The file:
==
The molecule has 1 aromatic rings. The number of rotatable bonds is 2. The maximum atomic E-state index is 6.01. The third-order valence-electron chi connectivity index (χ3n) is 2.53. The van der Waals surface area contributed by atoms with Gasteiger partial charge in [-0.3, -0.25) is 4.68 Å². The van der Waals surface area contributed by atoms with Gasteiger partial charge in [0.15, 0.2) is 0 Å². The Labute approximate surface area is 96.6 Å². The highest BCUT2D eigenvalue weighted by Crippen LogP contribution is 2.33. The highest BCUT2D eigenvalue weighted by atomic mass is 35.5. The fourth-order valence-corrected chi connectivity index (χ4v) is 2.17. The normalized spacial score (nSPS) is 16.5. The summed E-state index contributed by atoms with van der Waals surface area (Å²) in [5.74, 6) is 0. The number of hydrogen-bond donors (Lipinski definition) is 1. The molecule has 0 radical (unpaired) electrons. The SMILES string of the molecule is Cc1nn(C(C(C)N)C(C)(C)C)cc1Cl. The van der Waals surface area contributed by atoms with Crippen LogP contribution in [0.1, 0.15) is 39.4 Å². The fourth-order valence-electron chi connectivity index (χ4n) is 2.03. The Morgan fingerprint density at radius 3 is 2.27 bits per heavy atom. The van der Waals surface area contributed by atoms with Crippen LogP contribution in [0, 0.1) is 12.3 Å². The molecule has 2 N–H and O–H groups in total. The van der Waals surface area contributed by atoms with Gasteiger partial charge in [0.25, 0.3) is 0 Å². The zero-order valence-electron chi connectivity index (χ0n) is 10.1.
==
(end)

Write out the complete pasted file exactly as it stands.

The molecule has 1 aromatic rings. The number of rotatable bonds is 2. The maximum atomic E-state index is 6.01. The third-order valence-electron chi connectivity index (χ3n) is 2.53. The van der Waals surface area contributed by atoms with Gasteiger partial charge in [-0.3, -0.25) is 4.68 Å². The van der Waals surface area contributed by atoms with Gasteiger partial charge in [0.15, 0.2) is 0 Å². The Labute approximate surface area is 96.6 Å². The highest BCUT2D eigenvalue weighted by Crippen LogP contribution is 2.33. The highest BCUT2D eigenvalue weighted by atomic mass is 35.5. The fourth-order valence-corrected chi connectivity index (χ4v) is 2.17. The normalized spacial score (nSPS) is 16.5. The summed E-state index contributed by atoms with van der Waals surface area (Å²) in [5.74, 6) is 0. The number of hydrogen-bond donors (Lipinski definition) is 1. The molecule has 0 radical (unpaired) electrons. The SMILES string of the molecule is Cc1nn(C(C(C)N)C(C)(C)C)cc1Cl. The van der Waals surface area contributed by atoms with Crippen LogP contribution in [0.1, 0.15) is 39.4 Å². The fourth-order valence-electron chi connectivity index (χ4n) is 2.03. The Morgan fingerprint density at radius 3 is 2.27 bits per heavy atom. The van der Waals surface area contributed by atoms with Crippen LogP contribution in [0, 0.1) is 12.3 Å². The molecule has 2 N–H and O–H groups in total. The van der Waals surface area contributed by atoms with Gasteiger partial charge in [0.25, 0.3) is 0 Å². The zero-order valence-electron chi connectivity index (χ0n) is 10.1.